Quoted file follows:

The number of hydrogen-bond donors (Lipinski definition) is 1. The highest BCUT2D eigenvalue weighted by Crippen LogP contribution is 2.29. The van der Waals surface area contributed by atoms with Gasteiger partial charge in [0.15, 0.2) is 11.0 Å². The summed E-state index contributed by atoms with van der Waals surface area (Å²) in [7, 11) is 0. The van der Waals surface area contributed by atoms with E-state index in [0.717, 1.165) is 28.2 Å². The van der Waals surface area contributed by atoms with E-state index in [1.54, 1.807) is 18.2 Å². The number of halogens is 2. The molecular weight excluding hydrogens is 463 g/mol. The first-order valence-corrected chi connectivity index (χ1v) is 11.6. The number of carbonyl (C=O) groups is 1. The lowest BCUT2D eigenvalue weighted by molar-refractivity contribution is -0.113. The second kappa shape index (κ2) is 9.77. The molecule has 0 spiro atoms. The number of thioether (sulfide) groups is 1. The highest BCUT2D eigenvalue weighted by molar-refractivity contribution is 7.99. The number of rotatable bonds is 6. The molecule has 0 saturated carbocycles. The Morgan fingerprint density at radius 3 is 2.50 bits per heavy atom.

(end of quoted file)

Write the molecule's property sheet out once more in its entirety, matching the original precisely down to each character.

The number of hydrogen-bond donors (Lipinski definition) is 1. The highest BCUT2D eigenvalue weighted by Crippen LogP contribution is 2.29. The van der Waals surface area contributed by atoms with Gasteiger partial charge in [0.15, 0.2) is 11.0 Å². The summed E-state index contributed by atoms with van der Waals surface area (Å²) in [7, 11) is 0. The van der Waals surface area contributed by atoms with E-state index in [0.717, 1.165) is 28.2 Å². The van der Waals surface area contributed by atoms with E-state index in [1.54, 1.807) is 18.2 Å². The number of halogens is 2. The molecular weight excluding hydrogens is 463 g/mol. The first-order valence-corrected chi connectivity index (χ1v) is 11.6. The number of carbonyl (C=O) groups is 1. The lowest BCUT2D eigenvalue weighted by molar-refractivity contribution is -0.113. The second kappa shape index (κ2) is 9.77. The molecule has 0 spiro atoms. The number of thioether (sulfide) groups is 1. The highest BCUT2D eigenvalue weighted by molar-refractivity contribution is 7.99. The number of rotatable bonds is 6. The molecule has 0 saturated carbocycles. The Morgan fingerprint density at radius 3 is 2.50 bits per heavy atom.